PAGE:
At the start of last season, the weight room appeared to be the answer for Duncan Robinson. 

The then-redshirt junior forward dedicated himself to getting stronger in the summer of 2016, hoping to compete for a starting position against the athletically-gifted and lanky D.J. Wilson.

But Robinson lost the job and saw his new-found bulkiness as a hindrance in the minutes he saw from the bench, as he struggled to defend athletic big men.

“We felt last year when we were anticipating him and D.J. for a race for the four man that we needed to bulk him up,” said John Beilein. “And that was probably the wrong thing to do. He had a tough start and had a hard time staying in front.”

So this summer, Robinson made cardiovascular training a priority, mixing shooting and sprints into his workouts in hopes that it would improve his defense.

Beilein has noticed a difference. He even tested Robinson’s fitness by playing him for 10 consecutive minutes during a scrimmage – a longer-than-usual split. The result?

“He was hardly sweating,” Beilein said.

That work was also evident in Michigan’s open practice Oct. 24. Guarding forward Isaiah Livers, Robinson shuffled his feet to stay in front of the driving freshman, cutting off multiple drive attempts and forcing Livers to pass.

In last March’s Elite Eight game against Oregon, that never happened. Forward Dillon Brooks repeatedly took advantage of Robinson in isolation matchups, using his quickness to create shooting windows and easy shooting attempts.

But Robinson thinks his offseason work can help him improve on that side of the ball.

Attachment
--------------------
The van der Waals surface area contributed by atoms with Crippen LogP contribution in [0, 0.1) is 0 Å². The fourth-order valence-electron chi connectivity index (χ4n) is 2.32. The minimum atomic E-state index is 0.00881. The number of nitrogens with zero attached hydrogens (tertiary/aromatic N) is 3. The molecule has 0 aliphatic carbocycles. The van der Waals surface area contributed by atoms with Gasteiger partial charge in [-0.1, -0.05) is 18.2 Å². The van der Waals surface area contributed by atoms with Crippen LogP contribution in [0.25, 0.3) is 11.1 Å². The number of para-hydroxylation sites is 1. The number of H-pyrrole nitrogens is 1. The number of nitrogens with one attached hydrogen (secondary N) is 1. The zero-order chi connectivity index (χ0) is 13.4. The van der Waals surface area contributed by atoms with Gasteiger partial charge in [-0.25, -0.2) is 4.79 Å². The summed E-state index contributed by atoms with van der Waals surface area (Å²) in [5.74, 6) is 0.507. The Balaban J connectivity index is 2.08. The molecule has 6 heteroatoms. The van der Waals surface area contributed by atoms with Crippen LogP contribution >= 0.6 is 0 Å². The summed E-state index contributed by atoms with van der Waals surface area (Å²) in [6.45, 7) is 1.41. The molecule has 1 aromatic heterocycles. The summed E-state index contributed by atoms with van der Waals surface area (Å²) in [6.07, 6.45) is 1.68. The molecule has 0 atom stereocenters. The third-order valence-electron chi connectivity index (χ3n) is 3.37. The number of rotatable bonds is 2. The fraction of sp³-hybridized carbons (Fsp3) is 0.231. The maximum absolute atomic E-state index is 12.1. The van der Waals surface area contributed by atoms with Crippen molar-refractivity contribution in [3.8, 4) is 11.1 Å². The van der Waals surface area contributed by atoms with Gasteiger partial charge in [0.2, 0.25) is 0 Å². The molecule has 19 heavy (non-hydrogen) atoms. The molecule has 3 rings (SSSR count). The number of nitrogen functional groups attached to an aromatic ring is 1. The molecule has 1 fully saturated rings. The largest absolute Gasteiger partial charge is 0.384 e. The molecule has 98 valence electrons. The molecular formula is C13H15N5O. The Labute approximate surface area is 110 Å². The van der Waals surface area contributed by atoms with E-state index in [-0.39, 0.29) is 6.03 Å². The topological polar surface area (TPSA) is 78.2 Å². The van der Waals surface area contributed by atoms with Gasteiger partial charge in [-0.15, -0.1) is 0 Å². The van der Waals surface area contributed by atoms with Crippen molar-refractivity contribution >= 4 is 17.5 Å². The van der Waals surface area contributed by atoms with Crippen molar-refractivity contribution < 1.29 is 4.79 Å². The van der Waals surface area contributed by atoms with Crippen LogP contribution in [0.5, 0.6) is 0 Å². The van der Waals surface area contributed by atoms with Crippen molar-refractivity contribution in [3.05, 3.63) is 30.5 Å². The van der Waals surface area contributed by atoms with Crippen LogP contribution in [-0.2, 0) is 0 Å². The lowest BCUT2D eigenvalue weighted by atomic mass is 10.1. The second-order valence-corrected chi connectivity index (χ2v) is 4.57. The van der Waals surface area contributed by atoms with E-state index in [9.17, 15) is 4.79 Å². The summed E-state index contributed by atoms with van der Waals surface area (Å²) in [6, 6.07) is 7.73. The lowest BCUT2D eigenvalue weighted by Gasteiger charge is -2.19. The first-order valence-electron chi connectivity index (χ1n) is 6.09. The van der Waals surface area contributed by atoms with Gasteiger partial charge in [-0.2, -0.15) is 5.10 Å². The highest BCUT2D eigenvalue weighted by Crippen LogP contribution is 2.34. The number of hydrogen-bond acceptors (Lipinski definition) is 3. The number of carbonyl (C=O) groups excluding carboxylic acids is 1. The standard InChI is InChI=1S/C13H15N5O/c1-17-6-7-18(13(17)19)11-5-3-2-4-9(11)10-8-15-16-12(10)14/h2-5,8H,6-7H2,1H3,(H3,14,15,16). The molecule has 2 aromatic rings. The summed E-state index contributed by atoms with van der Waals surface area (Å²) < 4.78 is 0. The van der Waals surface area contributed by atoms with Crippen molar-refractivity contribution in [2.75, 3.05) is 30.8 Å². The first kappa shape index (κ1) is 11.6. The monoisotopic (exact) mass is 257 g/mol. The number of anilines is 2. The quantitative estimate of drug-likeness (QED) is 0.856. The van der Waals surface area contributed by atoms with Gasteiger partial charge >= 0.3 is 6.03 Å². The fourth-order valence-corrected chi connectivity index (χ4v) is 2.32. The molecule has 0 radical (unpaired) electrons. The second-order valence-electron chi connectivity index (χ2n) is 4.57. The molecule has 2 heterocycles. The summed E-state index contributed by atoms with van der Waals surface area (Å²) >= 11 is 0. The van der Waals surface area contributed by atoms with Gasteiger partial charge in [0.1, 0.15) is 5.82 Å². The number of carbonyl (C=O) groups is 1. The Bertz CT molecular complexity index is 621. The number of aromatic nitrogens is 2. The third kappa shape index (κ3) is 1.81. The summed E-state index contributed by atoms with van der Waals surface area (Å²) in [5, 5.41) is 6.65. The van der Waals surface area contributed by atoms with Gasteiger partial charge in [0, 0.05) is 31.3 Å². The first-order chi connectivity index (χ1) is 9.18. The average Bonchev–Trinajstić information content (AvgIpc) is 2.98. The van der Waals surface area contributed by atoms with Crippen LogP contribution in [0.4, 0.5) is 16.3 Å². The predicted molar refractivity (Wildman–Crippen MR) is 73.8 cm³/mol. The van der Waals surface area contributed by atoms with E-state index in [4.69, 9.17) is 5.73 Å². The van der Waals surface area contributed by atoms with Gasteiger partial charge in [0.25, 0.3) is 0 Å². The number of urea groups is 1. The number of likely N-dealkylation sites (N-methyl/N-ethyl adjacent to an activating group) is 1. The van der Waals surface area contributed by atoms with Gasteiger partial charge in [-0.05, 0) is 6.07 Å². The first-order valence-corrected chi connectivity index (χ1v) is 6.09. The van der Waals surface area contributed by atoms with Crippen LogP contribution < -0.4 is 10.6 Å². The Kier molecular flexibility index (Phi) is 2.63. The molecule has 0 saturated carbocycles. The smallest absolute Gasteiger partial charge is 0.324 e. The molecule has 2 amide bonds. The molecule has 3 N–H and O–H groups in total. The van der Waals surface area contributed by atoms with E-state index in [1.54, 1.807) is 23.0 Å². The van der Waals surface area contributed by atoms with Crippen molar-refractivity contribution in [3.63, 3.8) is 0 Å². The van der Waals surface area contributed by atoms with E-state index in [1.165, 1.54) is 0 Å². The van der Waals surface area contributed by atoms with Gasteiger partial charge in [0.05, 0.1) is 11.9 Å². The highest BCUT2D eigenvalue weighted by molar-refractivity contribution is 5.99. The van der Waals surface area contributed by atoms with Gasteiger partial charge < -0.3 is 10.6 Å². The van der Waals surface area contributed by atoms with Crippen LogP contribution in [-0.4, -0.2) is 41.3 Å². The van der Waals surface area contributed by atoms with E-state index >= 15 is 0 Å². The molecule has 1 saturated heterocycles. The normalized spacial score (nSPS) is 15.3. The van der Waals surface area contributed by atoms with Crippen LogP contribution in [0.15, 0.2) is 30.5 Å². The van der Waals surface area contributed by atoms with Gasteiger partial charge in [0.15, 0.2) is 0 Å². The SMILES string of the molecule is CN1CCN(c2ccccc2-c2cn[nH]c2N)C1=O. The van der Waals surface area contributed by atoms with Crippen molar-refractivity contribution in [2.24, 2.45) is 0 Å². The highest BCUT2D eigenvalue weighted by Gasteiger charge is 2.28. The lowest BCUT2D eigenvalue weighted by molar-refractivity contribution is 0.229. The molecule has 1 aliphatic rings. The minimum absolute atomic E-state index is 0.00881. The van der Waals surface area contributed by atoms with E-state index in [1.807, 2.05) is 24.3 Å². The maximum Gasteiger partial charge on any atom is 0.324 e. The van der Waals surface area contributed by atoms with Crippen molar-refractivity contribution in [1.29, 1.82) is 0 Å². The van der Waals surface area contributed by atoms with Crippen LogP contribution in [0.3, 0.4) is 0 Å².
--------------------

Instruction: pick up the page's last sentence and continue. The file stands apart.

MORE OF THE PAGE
“I feel like I’m moving a lot more efficiently,” Robinson said. “I was a little bit bulkier, but I know I’m just stronger now. I can feel it every day in practice.”

Practices have also given Robinson the opportunity to grow as a leader. With the departures of Zak Irving and Derrick Walton Jr., Robinson will likely be a captain this season.

“With those guys out, I just do everything I can to fill that void,” Robinson said. “I’ve realized that I’ve had to raise my level just in terms of voice and being heard consistently. For me, that starts with relationships and just building relationships with guys off the court, and then it grows from there.”

One of those relationships, as it turns out, has begun with Livers. 

“With a guy like Isaiah who I find myself a lot with,” Robinson said, “just always being in his ear and answering any questions he might have about anything – offensive system, defensive system and whatever.

“He’s so talented and so physically gifted as well. That’s always been there, and I think the mental aspect is getting there as well, and I’m just trying to help.”

Robinson hopes the competition improves both Wolverines’ abilities – just like it did during last year’s forward competition. After battling Wilson’s length and athleticism, Robinson said that he’s more prepared to face similarly-molded competition – a reality in the Big Ten.

And with improvements to his movement and defensive ability, Robinson is also more prepared to take on a bigger role than ever.

“I know it’s my last season, so I worked hard this offseason,” he said. “I’ve got to make it count.”

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